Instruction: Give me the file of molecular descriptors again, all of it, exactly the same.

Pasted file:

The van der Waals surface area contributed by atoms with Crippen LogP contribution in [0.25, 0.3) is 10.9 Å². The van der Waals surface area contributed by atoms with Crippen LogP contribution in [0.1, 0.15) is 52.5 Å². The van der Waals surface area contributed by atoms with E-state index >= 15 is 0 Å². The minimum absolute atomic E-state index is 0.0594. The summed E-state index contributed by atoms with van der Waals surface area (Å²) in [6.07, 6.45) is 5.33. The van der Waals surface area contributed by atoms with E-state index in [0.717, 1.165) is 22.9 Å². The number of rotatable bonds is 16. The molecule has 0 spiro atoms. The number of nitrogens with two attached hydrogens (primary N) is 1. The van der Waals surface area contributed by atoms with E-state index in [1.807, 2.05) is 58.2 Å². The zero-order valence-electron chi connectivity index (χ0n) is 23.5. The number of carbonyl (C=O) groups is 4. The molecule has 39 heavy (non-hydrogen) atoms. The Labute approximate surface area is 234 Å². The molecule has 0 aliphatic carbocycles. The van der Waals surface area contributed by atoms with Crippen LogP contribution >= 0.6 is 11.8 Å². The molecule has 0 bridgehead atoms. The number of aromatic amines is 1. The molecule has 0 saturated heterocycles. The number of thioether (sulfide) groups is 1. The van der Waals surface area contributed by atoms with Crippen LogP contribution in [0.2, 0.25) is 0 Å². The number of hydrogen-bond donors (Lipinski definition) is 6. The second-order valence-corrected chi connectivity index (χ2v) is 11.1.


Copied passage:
The van der Waals surface area contributed by atoms with Crippen LogP contribution in [0.25, 0.3) is 10.9 Å². The van der Waals surface area contributed by atoms with Crippen LogP contribution in [0.1, 0.15) is 52.5 Å². The van der Waals surface area contributed by atoms with E-state index >= 15 is 0 Å². The minimum absolute atomic E-state index is 0.0594. The summed E-state index contributed by atoms with van der Waals surface area (Å²) in [6.07, 6.45) is 5.33. The van der Waals surface area contributed by atoms with E-state index in [0.717, 1.165) is 22.9 Å². The number of rotatable bonds is 16. The molecule has 0 spiro atoms. The number of nitrogens with two attached hydrogens (primary N) is 1. The van der Waals surface area contributed by atoms with E-state index in [1.807, 2.05) is 58.2 Å². The zero-order valence-electron chi connectivity index (χ0n) is 23.5. The number of carbonyl (C=O) groups is 4. The molecule has 39 heavy (non-hydrogen) atoms. The Labute approximate surface area is 234 Å². The molecule has 0 aliphatic carbocycles. The van der Waals surface area contributed by atoms with Crippen LogP contribution >= 0.6 is 11.8 Å². The molecule has 0 bridgehead atoms. The number of aromatic amines is 1. The molecule has 0 saturated heterocycles. The number of thioether (sulfide) groups is 1. The van der Waals surface area contributed by atoms with Crippen LogP contribution in [0.2, 0.25) is 0 Å². The number of hydrogen-bond donors (Lipinski definition) is 6. The second-order valence-corrected chi connectivity index (χ2v) is 11.1.